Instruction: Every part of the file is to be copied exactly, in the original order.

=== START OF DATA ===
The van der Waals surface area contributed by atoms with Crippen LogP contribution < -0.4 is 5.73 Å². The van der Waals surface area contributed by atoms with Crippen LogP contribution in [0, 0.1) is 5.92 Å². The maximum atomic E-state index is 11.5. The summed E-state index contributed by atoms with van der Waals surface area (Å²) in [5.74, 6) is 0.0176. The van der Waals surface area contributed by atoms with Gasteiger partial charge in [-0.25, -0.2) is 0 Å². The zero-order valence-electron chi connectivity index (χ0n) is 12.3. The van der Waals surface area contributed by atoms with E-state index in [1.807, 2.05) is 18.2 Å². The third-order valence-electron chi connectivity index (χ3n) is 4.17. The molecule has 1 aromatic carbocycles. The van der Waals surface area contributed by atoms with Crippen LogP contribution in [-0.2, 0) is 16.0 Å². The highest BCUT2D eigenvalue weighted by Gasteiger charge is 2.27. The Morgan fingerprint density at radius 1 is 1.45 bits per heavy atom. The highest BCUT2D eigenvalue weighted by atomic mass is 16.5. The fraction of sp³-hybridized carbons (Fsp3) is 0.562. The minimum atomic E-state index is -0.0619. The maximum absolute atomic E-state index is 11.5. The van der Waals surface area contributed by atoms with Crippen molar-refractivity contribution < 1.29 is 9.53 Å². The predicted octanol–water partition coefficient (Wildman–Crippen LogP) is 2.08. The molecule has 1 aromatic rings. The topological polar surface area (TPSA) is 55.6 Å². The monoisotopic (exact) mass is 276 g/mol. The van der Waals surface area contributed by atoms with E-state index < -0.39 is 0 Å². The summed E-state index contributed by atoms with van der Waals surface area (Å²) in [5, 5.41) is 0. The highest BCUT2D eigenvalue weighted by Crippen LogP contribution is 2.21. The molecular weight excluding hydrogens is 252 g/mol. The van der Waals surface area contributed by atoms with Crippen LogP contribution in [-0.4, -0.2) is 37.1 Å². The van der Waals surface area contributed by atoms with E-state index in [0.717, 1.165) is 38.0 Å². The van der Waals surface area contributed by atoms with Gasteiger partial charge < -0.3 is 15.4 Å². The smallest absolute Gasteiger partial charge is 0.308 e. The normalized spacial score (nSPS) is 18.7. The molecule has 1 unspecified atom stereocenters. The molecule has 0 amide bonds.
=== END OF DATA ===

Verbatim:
The van der Waals surface area contributed by atoms with Crippen LogP contribution < -0.4 is 5.73 Å². The van der Waals surface area contributed by atoms with Crippen LogP contribution in [0, 0.1) is 5.92 Å². The maximum atomic E-state index is 11.5. The summed E-state index contributed by atoms with van der Waals surface area (Å²) in [5.74, 6) is 0.0176. The van der Waals surface area contributed by atoms with Gasteiger partial charge in [-0.25, -0.2) is 0 Å². The zero-order valence-electron chi connectivity index (χ0n) is 12.3. The van der Waals surface area contributed by atoms with E-state index in [1.807, 2.05) is 18.2 Å². The third-order valence-electron chi connectivity index (χ3n) is 4.17. The molecule has 1 aromatic carbocycles. The van der Waals surface area contributed by atoms with Crippen LogP contribution in [-0.2, 0) is 16.0 Å². The highest BCUT2D eigenvalue weighted by Gasteiger charge is 2.27. The Morgan fingerprint density at radius 1 is 1.45 bits per heavy atom. The highest BCUT2D eigenvalue weighted by atomic mass is 16.5. The fraction of sp³-hybridized carbons (Fsp3) is 0.562. The minimum atomic E-state index is -0.0619. The maximum absolute atomic E-state index is 11.5. The van der Waals surface area contributed by atoms with Crippen molar-refractivity contribution < 1.29 is 9.53 Å². The predicted octanol–water partition coefficient (Wildman–Crippen LogP) is 2.08. The molecule has 1 aromatic rings. The topological polar surface area (TPSA) is 55.6 Å². The monoisotopic (exact) mass is 276 g/mol. The van der Waals surface area contributed by atoms with E-state index < -0.39 is 0 Å². The summed E-state index contributed by atoms with van der Waals surface area (Å²) in [5, 5.41) is 0. The highest BCUT2D eigenvalue weighted by Crippen LogP contribution is 2.21. The molecular weight excluding hydrogens is 252 g/mol. The van der Waals surface area contributed by atoms with Crippen LogP contribution in [-0.4, -0.2) is 37.1 Å². The van der Waals surface area contributed by atoms with E-state index in [0.717, 1.165) is 38.0 Å². The van der Waals surface area contributed by atoms with Gasteiger partial charge < -0.3 is 15.4 Å². The smallest absolute Gasteiger partial charge is 0.308 e. The normalized spacial score (nSPS) is 18.7. The molecule has 1 unspecified atom stereocenters. The molecule has 0 amide bonds.